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March 24, 1995

RUFUS SIMS, et al., Defendants.

The opinion of the court was delivered by: JAMES H. ALESIA

 Defendant Rufus Sims is to stand trial in this cause. Now before the court is the Government's Proffer Regarding the Admission of Co-conspirator Statements ("Government's Proffer"), submitted in writing pursuant to United States v. Santiago, 582 F.2d 1128 (7th Cir. 1978), summarizing the evidence that the government expects to adduce at trial to establish that a conspiracy existed; that defendant participated in the conspiracy; and that the coconspirator statements sought to be introduced were made during the course of and in furtherance of the conspiracy, such that the coconspirator statements may be admitted pursuant to Federal Rule of Evidence 801(d)(2)(E). Defendant Rufus Sims has filed no objections to the government's written proffer.


 This court has previously ruled on Santiago issues for the trial of certain of Rufus Sims's codefendants. See United States v. Sims, 808 F. Supp. 620 (N.D. Ill. 1992). The court generally adopts its prior discussion of the background law on a Santiago proffer, there being no need here to reiterate that background. There is one relatively controversial point of law that the government raises, however, deserving comment. As shall be seen, though, the most important reason to address the issue is to declare the point moot for these immediate purposes, as the resolution of any such legal controversy has no practical effect on the outcome of this ruling.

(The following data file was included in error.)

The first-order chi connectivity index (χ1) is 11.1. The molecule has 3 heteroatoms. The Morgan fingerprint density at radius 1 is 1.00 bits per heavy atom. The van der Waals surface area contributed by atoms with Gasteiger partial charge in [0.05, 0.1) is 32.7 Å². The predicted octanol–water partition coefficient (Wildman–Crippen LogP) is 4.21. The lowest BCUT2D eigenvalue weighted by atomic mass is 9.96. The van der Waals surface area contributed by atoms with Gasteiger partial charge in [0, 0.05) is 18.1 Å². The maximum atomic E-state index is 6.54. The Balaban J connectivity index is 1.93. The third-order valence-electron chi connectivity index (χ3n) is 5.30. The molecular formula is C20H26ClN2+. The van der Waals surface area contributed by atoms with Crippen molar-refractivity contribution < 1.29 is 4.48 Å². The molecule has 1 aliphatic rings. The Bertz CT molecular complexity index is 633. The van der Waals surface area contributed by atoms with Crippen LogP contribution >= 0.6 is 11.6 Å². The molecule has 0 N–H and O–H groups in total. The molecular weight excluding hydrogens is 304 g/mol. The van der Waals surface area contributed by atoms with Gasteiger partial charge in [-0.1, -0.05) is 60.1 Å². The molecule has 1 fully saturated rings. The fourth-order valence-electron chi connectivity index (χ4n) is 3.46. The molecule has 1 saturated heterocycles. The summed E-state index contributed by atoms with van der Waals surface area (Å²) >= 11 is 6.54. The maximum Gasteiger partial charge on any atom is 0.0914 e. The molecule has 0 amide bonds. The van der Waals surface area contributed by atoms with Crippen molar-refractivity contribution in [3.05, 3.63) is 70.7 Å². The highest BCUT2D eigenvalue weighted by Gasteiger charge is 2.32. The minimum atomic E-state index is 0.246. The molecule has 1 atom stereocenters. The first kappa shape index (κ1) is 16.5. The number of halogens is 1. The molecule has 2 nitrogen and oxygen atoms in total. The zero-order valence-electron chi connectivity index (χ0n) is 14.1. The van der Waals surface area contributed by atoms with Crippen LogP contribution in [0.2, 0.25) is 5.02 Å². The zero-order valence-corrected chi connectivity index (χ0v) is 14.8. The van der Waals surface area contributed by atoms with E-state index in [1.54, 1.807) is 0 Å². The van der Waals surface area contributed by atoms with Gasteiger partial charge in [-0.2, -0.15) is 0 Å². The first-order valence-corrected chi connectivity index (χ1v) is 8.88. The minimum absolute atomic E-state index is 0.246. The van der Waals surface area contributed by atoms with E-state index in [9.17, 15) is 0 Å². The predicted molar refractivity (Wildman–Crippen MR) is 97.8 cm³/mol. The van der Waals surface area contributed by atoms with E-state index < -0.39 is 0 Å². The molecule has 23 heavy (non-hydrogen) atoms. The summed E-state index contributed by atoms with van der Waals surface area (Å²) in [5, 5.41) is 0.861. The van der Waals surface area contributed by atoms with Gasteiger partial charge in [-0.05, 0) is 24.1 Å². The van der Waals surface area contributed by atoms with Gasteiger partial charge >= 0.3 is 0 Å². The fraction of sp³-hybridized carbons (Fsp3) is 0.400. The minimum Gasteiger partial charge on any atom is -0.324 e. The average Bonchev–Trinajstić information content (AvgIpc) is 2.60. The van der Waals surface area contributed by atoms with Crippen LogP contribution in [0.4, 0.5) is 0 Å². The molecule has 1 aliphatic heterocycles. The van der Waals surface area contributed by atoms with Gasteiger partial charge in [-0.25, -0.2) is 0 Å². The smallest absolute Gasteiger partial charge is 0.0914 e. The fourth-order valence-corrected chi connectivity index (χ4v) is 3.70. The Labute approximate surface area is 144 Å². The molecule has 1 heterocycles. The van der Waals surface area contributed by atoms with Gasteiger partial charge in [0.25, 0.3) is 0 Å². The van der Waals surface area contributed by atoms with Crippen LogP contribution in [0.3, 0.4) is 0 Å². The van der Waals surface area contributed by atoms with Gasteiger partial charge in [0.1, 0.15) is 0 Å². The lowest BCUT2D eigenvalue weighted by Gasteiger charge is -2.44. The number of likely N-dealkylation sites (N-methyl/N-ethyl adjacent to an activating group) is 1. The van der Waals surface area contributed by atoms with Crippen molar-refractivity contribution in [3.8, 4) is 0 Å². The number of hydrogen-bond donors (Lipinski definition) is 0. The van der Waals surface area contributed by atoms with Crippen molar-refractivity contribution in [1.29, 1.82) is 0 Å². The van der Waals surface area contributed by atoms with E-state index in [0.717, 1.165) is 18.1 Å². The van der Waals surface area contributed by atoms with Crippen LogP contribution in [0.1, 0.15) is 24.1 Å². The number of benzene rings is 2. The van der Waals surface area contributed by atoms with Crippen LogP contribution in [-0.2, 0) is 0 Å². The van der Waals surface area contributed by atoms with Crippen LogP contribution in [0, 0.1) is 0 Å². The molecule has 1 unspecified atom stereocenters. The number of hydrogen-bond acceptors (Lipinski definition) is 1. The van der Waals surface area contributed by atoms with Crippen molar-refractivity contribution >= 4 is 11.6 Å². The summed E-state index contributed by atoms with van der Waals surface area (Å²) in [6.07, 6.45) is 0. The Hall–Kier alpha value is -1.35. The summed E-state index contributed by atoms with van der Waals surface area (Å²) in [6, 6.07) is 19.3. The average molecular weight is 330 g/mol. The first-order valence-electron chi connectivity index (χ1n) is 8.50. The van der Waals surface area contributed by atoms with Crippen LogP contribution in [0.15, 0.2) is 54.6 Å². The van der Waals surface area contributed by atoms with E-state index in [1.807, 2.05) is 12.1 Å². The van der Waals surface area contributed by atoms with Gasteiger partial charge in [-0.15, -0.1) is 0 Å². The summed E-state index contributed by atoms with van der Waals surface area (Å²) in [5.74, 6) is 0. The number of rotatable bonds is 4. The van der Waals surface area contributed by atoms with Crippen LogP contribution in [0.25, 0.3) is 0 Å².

The controversy the government flags (see Government's Proffer at 5 n.3), is over the government's burden for 801(d)(2)(E) admissibility on the prong of defendant's participation in the conspiracy. On the other two prongs -- existence of the conspiracy and statements made in furtherance of the conspiracy -- there seems to be no doubt that the burden is a preponderance of the evidence. See, e.g., United States v. Cox, 923 F.2d 519, 526 (7th Cir. 1991). The government suggests that there should be another standard for its burden regarding linking an individual defendant to the conspiracy, that the burden is merely "slight evidence." (Government's Proffer at 5 n.3.) The government's authority for that standard is Seventh Circuit caselaw such as United States v. Shoffner, 826 F.2d 619, 627 (7th Cir.), cert. denied, 484 U.S. 958, 108 S. Ct. 356 (1987). See also, e.g., United States v. West, 670 F.2d 675 (7th Cir.), cert. denied, 457 U.S. 1124, 102 S. Ct. 2944, and cert. denied, 457 U.S. 1139, 102 S. Ct. 2972 (1982). Indeed, this court applied the slight evidence standard in ruling on the Santiago proffer in the previous trial in this case. See Sims, 808 F. Supp. at 623. As the government acknowledges, however, the slight evidence standard, as an appellate review standard of a guilty verdict on a conspiracy charge, has been rejected and replaced by the substantial evidence standard. United States v. Durrive, 902 F.2d 1221, 1225-29 (7th Cir. 1990). And Judge Rovner, while a judge of this district, applied the substantial evidence standard of Durrive to the Rule 801(d)(2)(E) Santiago ruling on the participation prong. United States v. Cargo, No. 92 CR 442, 1992 WL 206280, at *1 (N.D. Ill. Aug. 17, 1992).